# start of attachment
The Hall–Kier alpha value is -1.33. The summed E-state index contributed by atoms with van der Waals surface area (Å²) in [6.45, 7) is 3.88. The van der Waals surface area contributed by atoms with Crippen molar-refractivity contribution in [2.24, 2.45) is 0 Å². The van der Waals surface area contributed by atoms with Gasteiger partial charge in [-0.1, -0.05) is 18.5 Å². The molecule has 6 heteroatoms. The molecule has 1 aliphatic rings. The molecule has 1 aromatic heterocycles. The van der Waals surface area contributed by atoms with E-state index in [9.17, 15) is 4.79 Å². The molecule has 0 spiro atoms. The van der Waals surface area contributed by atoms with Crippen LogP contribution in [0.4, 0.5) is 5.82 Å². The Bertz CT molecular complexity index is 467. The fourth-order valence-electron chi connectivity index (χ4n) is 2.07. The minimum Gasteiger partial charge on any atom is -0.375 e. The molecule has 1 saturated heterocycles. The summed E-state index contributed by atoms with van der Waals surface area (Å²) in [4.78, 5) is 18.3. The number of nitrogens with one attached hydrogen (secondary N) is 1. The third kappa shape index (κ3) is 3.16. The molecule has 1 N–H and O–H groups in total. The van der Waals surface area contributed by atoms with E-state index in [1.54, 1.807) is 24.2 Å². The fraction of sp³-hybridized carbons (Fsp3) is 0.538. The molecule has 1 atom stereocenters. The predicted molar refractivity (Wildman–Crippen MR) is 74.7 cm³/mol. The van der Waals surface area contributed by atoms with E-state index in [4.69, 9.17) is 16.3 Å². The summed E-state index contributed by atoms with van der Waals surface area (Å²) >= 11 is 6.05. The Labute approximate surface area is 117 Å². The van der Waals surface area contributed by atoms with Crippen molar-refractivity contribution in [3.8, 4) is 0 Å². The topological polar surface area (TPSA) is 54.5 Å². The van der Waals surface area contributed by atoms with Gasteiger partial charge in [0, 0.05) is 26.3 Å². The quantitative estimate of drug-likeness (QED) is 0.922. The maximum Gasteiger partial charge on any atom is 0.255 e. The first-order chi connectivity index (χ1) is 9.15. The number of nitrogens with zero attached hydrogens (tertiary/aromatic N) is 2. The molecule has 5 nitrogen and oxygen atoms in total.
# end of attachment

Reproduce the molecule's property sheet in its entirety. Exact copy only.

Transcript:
The Hall–Kier alpha value is -1.33. The summed E-state index contributed by atoms with van der Waals surface area (Å²) in [6.45, 7) is 3.88. The van der Waals surface area contributed by atoms with Crippen molar-refractivity contribution in [2.24, 2.45) is 0 Å². The van der Waals surface area contributed by atoms with Gasteiger partial charge in [-0.1, -0.05) is 18.5 Å². The molecule has 6 heteroatoms. The molecule has 1 aliphatic rings. The molecule has 1 aromatic heterocycles. The van der Waals surface area contributed by atoms with E-state index in [9.17, 15) is 4.79 Å². The molecule has 0 spiro atoms. The van der Waals surface area contributed by atoms with Crippen LogP contribution in [0.4, 0.5) is 5.82 Å². The Bertz CT molecular complexity index is 467. The fourth-order valence-electron chi connectivity index (χ4n) is 2.07. The minimum Gasteiger partial charge on any atom is -0.375 e. The molecule has 1 saturated heterocycles. The summed E-state index contributed by atoms with van der Waals surface area (Å²) in [4.78, 5) is 18.3. The number of nitrogens with one attached hydrogen (secondary N) is 1. The third kappa shape index (κ3) is 3.16. The molecule has 1 N–H and O–H groups in total. The van der Waals surface area contributed by atoms with E-state index in [1.54, 1.807) is 24.2 Å². The fraction of sp³-hybridized carbons (Fsp3) is 0.538. The molecule has 1 atom stereocenters. The predicted molar refractivity (Wildman–Crippen MR) is 74.7 cm³/mol. The van der Waals surface area contributed by atoms with E-state index in [4.69, 9.17) is 16.3 Å². The summed E-state index contributed by atoms with van der Waals surface area (Å²) >= 11 is 6.05. The Labute approximate surface area is 117 Å². The van der Waals surface area contributed by atoms with Crippen molar-refractivity contribution in [3.8, 4) is 0 Å². The topological polar surface area (TPSA) is 54.5 Å². The van der Waals surface area contributed by atoms with Gasteiger partial charge in [0, 0.05) is 26.3 Å². The quantitative estimate of drug-likeness (QED) is 0.922. The maximum Gasteiger partial charge on any atom is 0.255 e. The first-order chi connectivity index (χ1) is 9.15. The number of nitrogens with zero attached hydrogens (tertiary/aromatic N) is 2. The molecule has 5 nitrogen and oxygen atoms in total.